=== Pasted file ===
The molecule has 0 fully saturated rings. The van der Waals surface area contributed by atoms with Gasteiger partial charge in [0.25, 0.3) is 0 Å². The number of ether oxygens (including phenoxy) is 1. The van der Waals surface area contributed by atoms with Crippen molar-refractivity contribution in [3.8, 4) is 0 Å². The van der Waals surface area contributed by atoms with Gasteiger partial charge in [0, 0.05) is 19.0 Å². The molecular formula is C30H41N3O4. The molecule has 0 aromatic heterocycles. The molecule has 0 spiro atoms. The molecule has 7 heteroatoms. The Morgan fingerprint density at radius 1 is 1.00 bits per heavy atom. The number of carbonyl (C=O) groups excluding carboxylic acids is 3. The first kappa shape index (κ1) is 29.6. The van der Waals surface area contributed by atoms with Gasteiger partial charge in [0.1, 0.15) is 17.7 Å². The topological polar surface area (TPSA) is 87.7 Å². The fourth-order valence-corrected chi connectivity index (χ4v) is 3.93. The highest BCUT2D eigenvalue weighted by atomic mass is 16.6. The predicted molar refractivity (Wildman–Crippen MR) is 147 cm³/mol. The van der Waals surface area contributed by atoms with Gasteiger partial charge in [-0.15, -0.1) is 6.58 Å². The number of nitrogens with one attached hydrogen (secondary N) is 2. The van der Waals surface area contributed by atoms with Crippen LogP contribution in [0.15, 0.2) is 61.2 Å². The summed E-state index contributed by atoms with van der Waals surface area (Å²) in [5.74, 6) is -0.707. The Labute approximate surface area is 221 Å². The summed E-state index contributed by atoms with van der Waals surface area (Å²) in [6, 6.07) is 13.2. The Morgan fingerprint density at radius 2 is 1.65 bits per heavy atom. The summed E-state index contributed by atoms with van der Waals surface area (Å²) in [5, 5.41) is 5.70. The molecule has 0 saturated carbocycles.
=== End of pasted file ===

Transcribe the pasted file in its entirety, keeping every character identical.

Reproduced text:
The molecule has 0 fully saturated rings. The van der Waals surface area contributed by atoms with Gasteiger partial charge in [0.25, 0.3) is 0 Å². The number of ether oxygens (including phenoxy) is 1. The van der Waals surface area contributed by atoms with Crippen molar-refractivity contribution in [3.8, 4) is 0 Å². The van der Waals surface area contributed by atoms with Gasteiger partial charge in [0, 0.05) is 19.0 Å². The molecular formula is C30H41N3O4. The molecule has 0 aromatic heterocycles. The molecule has 0 spiro atoms. The molecule has 7 heteroatoms. The Morgan fingerprint density at radius 1 is 1.00 bits per heavy atom. The number of carbonyl (C=O) groups excluding carboxylic acids is 3. The first kappa shape index (κ1) is 29.6. The van der Waals surface area contributed by atoms with Gasteiger partial charge in [0.1, 0.15) is 17.7 Å². The topological polar surface area (TPSA) is 87.7 Å². The fourth-order valence-corrected chi connectivity index (χ4v) is 3.93. The highest BCUT2D eigenvalue weighted by atomic mass is 16.6. The predicted molar refractivity (Wildman–Crippen MR) is 147 cm³/mol. The van der Waals surface area contributed by atoms with Gasteiger partial charge in [-0.15, -0.1) is 6.58 Å². The number of nitrogens with one attached hydrogen (secondary N) is 2. The van der Waals surface area contributed by atoms with Crippen LogP contribution in [0.15, 0.2) is 61.2 Å². The summed E-state index contributed by atoms with van der Waals surface area (Å²) in [5.74, 6) is -0.707. The Labute approximate surface area is 221 Å². The summed E-state index contributed by atoms with van der Waals surface area (Å²) in [6, 6.07) is 13.2. The Morgan fingerprint density at radius 2 is 1.65 bits per heavy atom. The summed E-state index contributed by atoms with van der Waals surface area (Å²) in [5, 5.41) is 5.70. The molecule has 0 saturated carbocycles.